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Posted: April 1, 2014 11:56 p.m.

BOC not behind Henderson SPLOST plans

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Attached is a PDF of the resolution containing Commissioner J.C. Henderson's plan for District 4 SPLOST projects. Henderson made a motion to approve the resolution, but no other commissioner was willing to second the motion, preventing a vote.

County Commissioner J.C. Henderson wanted to move forward with purchasing land to expand some existing parks and build some new ones using 2011 SPLOST money, but his fellow commissioners weren’t on board with his plan Tuesday.

Following an approximately hour-long executive session in which land acquisition was only one of the topics, Henderson made a motion to approve a resolution to move forward with purchasing land, creating or expanding parks and giving money to local community centers, but his motion died without a vote when no other commissioner seconded it.

Commissioners didn’t make any comments after the motion, though commissioners John Douglas and Nancy Schulz both expressed concern prior to going into executive session about discussing the agenda item “District Four SPLOST Projects” without any prior knowledge.

When the SPLOST passed in 2011, there was a $1.1 million line item for “District 4 improvements” that was broken down into $545,000 for a workforce development center, $55,000 for an indigent cemetery and $500,000 for various park projects.

The SPLOST language itself didn’t specify the park projects – SPLOST ballots are supposed to have the most specific language possible, but some items are left vague – though according to reports from the time, the original allocation discussed was:
- $200,000 to buy property for a park in the Settlers Grove neighborhood
- $200,000 to buy property for a park in the Dinah Pace neighborhood
- $100,000 for playground equipment for the Victoria's Station neighborhood

However, the resolution presented Tuesday differed significantly, and called for the county to use the $500,000 of District 4 2011 SPLOST money to buy land for six parks – specific pieces of land were not included in the resolution nor discussed:
- Nelson Heights Park
- Victoria Station Park
- Dinah Pace Park
- Oxford Road Park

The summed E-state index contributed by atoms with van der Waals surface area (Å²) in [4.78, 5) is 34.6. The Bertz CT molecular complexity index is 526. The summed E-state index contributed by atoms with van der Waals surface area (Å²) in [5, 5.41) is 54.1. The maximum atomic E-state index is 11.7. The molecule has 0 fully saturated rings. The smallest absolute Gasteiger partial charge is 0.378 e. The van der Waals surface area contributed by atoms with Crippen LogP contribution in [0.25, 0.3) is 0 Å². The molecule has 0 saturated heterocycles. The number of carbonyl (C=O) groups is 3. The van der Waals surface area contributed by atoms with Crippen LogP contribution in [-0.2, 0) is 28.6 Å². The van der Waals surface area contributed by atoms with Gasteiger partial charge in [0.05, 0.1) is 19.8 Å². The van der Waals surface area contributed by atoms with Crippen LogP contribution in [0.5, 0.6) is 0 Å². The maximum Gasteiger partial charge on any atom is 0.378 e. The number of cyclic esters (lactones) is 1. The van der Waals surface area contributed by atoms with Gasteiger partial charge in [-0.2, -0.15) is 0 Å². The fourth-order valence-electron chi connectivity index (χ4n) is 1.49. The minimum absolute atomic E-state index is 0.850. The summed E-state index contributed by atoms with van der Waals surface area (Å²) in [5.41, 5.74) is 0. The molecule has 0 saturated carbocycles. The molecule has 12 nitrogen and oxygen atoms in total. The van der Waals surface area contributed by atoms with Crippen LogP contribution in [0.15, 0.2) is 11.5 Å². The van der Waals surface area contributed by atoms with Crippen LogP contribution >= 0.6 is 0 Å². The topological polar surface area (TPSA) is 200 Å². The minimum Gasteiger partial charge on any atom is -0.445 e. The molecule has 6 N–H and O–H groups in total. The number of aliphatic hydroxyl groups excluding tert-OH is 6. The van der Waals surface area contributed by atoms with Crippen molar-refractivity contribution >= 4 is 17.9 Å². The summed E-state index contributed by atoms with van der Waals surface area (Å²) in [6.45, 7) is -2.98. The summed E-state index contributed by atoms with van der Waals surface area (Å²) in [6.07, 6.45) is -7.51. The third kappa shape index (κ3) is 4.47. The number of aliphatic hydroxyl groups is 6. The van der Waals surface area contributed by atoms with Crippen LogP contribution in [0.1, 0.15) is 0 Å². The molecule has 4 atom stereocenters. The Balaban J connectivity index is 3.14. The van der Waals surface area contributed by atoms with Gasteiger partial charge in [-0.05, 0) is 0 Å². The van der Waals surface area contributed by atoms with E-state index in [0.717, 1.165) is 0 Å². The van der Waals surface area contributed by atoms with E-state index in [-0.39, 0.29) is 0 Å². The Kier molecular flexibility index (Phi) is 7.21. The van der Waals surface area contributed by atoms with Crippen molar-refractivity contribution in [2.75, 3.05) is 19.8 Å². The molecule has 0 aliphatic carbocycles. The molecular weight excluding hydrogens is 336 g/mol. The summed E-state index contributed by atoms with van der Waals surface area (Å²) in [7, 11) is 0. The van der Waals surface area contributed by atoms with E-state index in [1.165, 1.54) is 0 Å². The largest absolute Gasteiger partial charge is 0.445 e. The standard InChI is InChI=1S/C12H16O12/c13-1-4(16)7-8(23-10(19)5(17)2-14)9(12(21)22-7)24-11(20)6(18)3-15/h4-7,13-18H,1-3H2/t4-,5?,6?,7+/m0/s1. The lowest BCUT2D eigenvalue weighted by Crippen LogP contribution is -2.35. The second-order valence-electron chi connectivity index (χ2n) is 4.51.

- Trelawney/Fire Station No. 7 Park
- Trailblazer Park

The resolution said funds could be reallocated as needed among the line items with the joint approval of the county chairman and county manager.

In addition, the resolution called for using any remaining District 4 SPLOST to make improvements (actually create) the six parks.

Finally, the resolution called for any remaining money from the SPLOST line item to go to help local community centers:
- Nelson Heights Community Center – $4,910 computers and audio-visual equipment
- Washington Street Community Center – $4,410 for new appliances and facility improvements
- Garden of Gethsemane Homeless Shelter, off Turner Lake Circle – $12,000 for facility improvements and computers
- New Leaf Center, the workforce development center built in the Walker’s Bend neighborhood - $38,000 audio visual and computer equipment to train for new jobs

SPLOST money can only be used for its designated purpose under state law – in this case, District 4 improvements – though after several years, in at least some cases, unused SPLOST money can be used to pay down county debt instead.

One of the items that upset some citizens was the fact that one of the properties being discussed for potential purchase was land owned by the church Henderson is a member of: Rising Son Christian Church.

According to a “Nelson Heights Community Center Concept Plan” that was circulated via email by citizens ahead of Tuesday’s meeting, the county would purchase land owned by the church that was directly adjacent to the existing Nelson Heights Community Center at the intersection of Puckett and Laseter streets. The plan called for the church’s vacant, 2.09-acre property to be purchased and converted into a football field.

Henderson told The News after Tuesday’s meeting that he was told by county staff that the church property would be more suitable for a football field than property behind the center because the land behind the center, which the county already owns, would have to have more grading work done. He said the church was willing to sell the property.

Henderson said he didn’t ask for anything except what the nonprofit groups and citizens asked him for. After the board did not second Henderson’s motion, one citizen in the audience expressed disappointment and said the citizens voted for the SPLOST.

County Attorney Tommy Craig, who told the board he was asked to work with Commissioner Henderson to prepare the list of projects, presented the resolution to the board. He said it was his understanding the board wanted Henderson to present a comprehensive list of SPLOST projects instead of bringing them back up one by one.

When asked after the meeting, Chairman Keith Ellis said he would anticipate the District 4 SPLOST discussion coming up again before the board in the future.

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